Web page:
Labour proposes Life Sciences Revolution

United Kingdom

As summarised in our earlier article, here, Jeremy Corbyn has made radical proposals to change the United Kingdom’s life sciences industry and patent regime. The proposals impact the research and development of pharmaceuticals, therapies and medical devices, and how the National Health Service (NHS) acquires drugs. This has raised significant concerns in the life sciences industry. Now is the time to address those concerns.

What was proposed?

Labour proposes to:

  • Use compulsory licences to acquire medicines if not offered to the NHS at affordable prices.
  • Review patent laws, particularly patentability thresholds, research exemptions and compulsory licensing.
  • Introduce stricter conditions on publicly funded research.
  • Consider removing patent-based monopolies for drug discovery.
  • Create “democratically owned” manufacturers to supply the NHS.
  • Increase public involvement in the life sciences industry, to define “health missions” and fund late-stage clinical trials.

The full proposal is available here.

The Conservatives also made life sciences proposals, though much higher-level:

  • £2.7bn over five years for six hospitals.
  • £200m public, and £400m private, funding for life sciences companies.

Why the concern?

Labour’s proposals would completely change the United Kingdom’s life sciences industry, primarily by scrapping the patent system and increasing government involvement, though compulsory licensing, nationalised manufacturing and mission-setting.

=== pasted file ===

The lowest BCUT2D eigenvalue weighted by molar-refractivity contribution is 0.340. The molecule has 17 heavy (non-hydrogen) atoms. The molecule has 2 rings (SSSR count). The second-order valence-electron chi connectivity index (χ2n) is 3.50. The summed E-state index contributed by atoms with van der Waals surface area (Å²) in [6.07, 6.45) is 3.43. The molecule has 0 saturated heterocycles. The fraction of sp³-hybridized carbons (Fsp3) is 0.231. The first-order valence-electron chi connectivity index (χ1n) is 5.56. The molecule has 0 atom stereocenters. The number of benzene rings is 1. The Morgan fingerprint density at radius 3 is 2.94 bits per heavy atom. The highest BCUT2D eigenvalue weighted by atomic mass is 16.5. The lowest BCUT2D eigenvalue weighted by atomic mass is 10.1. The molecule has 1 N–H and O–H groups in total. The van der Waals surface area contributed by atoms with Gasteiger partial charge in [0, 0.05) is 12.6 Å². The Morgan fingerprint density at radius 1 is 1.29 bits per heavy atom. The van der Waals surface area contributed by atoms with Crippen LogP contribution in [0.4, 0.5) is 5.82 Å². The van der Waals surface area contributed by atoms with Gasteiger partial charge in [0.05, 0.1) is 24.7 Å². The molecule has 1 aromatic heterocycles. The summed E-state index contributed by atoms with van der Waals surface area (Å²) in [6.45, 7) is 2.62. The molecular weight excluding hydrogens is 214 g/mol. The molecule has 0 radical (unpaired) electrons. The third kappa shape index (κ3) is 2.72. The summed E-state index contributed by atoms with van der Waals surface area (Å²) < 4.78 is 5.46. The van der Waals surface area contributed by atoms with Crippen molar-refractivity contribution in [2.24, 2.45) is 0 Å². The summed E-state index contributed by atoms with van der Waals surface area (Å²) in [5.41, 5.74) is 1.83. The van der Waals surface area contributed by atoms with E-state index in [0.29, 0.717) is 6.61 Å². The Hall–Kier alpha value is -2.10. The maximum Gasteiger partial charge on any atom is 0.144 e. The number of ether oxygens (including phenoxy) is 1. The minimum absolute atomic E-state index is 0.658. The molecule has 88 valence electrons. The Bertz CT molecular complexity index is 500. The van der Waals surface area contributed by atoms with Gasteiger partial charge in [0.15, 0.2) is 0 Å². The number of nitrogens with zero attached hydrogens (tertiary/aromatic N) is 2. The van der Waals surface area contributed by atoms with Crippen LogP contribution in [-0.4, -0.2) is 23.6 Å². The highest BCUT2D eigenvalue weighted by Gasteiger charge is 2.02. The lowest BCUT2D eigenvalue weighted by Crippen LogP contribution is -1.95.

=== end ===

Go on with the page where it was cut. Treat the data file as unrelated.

The patent system provides financial viability for the time, cost and risk of drug discovery, by granting a fixed-term monopoly that allows innovators to recoup their costs. Patents have many other uses, including in raising investments and cross-licensing collaborations. Other incentives could be developed, but may not provide proper compensation, particularly as the proposals seem focussed not on the development costs, but on the cost the purchaser is willing to pay, which is very different. This could create a significant disincentive to pursue drug discovery in the United Kingdom, particularly if other countries maintain their current patent systems.

Increased use of compulsory licensing is also a big concern. Companies will not want to incur significant costs in developing a drug only to be forced to sell that drug at a price that does not recoup those costs. Compulsory licensing schemes have already proved controversial in other countries – for example India.

What can be done?

Engage with Labour now, before a general election. Organisations can contact Labour and help educate their policy makers about the life sciences industry, its work and the incentives that drive it. By doing so, the policy makers may see the problems with these proposals and find workable solutions.